Jeff O'Handley

The Doubting Writer Finds His Voice

Monday Musing: A Quote

Last night, I found myself reading an old interview with John Irving (The World According to Garp, In One Person, and one of my all-time favorite books, A Prayer for Owen Meany), and he had this to say:

“Writing a novel is actually searching for victims. As I write I keep searching for casualties. The stories uncover the casualties.”

That’s terrific, isn’t it? “Writing a novel is actually searching for victims.” It calls up images of police dogs sniffing the woods, or firemen digging through rubble–not happy images, to be sure, but how many successful books are about happy people? While I certainly try to make things worse for my characters as my stories progress, I haven’t ever quite thought of it this way before. Perhaps I need to keep this notion a little more front-and-center when I write.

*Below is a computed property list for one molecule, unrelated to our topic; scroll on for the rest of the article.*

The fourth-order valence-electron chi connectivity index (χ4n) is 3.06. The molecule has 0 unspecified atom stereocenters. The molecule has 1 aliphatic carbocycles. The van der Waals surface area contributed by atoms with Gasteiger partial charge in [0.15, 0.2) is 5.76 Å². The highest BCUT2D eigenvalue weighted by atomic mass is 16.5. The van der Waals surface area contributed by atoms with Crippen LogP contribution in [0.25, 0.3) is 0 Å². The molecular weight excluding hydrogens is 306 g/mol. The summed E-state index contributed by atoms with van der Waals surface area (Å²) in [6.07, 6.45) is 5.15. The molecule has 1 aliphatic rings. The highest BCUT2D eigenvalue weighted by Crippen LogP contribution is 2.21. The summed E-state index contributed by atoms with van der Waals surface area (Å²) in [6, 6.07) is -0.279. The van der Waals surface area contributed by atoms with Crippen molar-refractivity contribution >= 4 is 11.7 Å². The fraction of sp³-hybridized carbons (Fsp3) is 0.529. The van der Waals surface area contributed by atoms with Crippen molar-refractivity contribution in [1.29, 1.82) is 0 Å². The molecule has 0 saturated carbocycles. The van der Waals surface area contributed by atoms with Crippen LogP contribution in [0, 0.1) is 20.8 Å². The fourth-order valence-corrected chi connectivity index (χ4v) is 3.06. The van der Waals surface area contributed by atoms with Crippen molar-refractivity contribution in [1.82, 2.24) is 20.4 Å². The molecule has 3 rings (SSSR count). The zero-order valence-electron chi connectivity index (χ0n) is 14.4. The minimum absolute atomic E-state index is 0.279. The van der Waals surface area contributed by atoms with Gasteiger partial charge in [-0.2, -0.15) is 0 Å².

What about you? Do you consider your characters as your victims? Please share.

5 Responses

  1. I guess I never really thought about it like that before, but yeah, they are! Victims are tortured and I certainly do my best to torture my characters. Maybe not (always) the blood and guts kind, but mental torture is just as bad.

  2. I've never really viewed characters as victims as much as people with a story to tell and obstacles to overcome. A good story has to have emotional and physical obstacles to get through before the happy ending. So, I guess I'd agree and say they're victims. 🙂

    Sia McKye Over Coffee

  3. Yeah, I put my characters through some rough stuff. I'm frankly alarmed at my sadistic side sometimes. 😛

    Also, I really need to read A Prayer for Owen Meany.

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